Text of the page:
Black Sun Descending
About the Book
Silas Pearson is plagued by nightmares. In them, his wife, Penelope, who has now been missing for four years, shows him where murder victims are buried across the Colorado Plateau. One such dream leads him to the Atlas Mill tailings site, outside Moab, Utah. There, Silas discovers the corpse of anti-uranium-mining activist Jane Vaughn, who went missing from Flagstaff, Arizona, buried in radioactive waste. Trying to connect the murder with the disappearance of his wife, who was friends with Vaughn, Silas travels across the Southwest to the North Rim of the Grand Canyon. He confronts a host of suspects who wanted Jane Vaughn dead and who believed Penelope, too, was interfering with progress on the plateau. All the while, Silas’s nightmares, threaded with snatches of prose from the writings of Edward Abbey, seem to be leading him to some final confrontation—but with what?
This is the second book in the Red Rock Canyon Mysteries, all of which are set in the American Southwest—around Arches, Canyonlands, and Grand Canyon National Parks, and the Grand Staircase-Escalante National Monument.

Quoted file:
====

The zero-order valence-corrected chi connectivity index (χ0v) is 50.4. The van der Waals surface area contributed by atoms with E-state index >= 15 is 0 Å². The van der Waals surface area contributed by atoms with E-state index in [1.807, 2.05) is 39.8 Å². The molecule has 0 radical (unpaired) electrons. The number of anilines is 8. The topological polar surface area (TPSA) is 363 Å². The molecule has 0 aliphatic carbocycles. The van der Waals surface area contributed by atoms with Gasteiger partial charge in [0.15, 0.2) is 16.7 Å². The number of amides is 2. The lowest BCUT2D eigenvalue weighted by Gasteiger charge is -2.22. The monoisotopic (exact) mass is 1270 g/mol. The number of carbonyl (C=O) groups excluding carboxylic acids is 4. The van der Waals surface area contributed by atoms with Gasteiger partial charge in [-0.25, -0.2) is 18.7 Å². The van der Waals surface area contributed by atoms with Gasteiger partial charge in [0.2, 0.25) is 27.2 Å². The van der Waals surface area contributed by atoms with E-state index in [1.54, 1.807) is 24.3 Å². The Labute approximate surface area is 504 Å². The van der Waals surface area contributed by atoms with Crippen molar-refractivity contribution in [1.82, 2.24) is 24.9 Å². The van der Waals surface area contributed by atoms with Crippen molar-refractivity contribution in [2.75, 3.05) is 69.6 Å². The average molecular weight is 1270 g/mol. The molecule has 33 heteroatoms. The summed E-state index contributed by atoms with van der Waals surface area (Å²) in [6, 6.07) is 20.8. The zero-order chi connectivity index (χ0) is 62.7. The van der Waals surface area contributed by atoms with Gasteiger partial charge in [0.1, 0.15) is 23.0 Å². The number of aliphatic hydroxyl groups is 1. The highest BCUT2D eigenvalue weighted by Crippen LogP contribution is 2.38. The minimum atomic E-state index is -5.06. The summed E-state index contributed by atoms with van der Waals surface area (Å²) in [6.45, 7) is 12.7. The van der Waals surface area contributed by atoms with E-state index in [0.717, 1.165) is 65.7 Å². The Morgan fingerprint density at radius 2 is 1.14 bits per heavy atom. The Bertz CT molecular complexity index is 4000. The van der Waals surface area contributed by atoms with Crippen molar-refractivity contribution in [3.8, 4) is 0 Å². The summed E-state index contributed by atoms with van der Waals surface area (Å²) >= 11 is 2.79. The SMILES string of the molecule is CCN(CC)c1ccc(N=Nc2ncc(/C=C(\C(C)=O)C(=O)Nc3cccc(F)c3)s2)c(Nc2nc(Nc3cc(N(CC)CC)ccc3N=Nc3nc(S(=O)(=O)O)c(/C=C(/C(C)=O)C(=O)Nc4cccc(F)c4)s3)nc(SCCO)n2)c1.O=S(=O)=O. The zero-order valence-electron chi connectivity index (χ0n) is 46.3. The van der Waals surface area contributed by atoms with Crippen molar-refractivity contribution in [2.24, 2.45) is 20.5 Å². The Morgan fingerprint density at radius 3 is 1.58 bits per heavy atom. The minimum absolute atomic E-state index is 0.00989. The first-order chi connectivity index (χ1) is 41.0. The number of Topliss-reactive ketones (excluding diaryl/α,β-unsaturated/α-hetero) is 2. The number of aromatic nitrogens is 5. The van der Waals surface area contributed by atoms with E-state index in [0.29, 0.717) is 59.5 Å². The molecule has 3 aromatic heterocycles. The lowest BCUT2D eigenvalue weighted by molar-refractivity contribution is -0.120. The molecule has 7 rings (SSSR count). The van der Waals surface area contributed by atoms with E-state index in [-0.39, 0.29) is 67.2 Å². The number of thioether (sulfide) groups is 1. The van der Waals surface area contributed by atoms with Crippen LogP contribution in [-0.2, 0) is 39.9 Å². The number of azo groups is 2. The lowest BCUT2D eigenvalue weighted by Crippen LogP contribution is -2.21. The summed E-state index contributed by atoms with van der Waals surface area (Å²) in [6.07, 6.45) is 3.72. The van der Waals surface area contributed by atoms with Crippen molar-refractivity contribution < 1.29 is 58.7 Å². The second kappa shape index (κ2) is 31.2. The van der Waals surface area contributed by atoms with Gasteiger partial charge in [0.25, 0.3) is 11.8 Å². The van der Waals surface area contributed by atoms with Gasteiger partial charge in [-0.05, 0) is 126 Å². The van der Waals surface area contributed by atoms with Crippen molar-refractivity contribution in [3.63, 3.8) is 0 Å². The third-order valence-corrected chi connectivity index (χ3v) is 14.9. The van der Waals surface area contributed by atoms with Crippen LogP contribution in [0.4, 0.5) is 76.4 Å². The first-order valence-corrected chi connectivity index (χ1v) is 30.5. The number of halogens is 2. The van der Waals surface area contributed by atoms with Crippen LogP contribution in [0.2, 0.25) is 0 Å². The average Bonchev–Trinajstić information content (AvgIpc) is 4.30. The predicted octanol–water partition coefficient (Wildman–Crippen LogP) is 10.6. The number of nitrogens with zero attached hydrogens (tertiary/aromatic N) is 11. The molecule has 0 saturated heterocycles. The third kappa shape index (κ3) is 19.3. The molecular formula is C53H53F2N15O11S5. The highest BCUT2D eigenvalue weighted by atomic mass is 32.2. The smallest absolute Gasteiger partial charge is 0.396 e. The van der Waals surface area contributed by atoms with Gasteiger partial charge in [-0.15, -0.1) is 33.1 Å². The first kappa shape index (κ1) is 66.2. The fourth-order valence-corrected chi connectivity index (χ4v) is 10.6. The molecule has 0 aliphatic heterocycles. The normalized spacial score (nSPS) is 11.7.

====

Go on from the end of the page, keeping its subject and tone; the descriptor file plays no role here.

“Legault’s character development and landscape depiction is exquisite, completely immersing you in the heat and dust and sights and smells of the desert. His plotting has become more intricate and enticing with each book . . . and Black Sun Descending … leaves us with one crime still unsolved, Penelope’s whereabouts still unknown, and a hunger for the final book to reveal all.” —Rocky Mountain Outlook
“A superbly crafted mystery from beginning to end, Black Sun Descending . . . continue[s] to document Stephen Legault’s total mastery of the genre . . . Replete with unexpected twists and surprising turns, it is very highly recommended.” —Midwest Book Review
“Black Sun Descending reminds us of something that too many people have either forgotten, or never known in the first place: Decades of uranium mining in the desert Southwest not only poisoned the Navajo Reservation, but also despoiled the Grand Canyon … Given its real-life backdrop, this environmentally conscious mystery is both educational and intriguing, and Pearson’s search for his wife’s body is emotionally affecting.” —Mystery Scene Magazine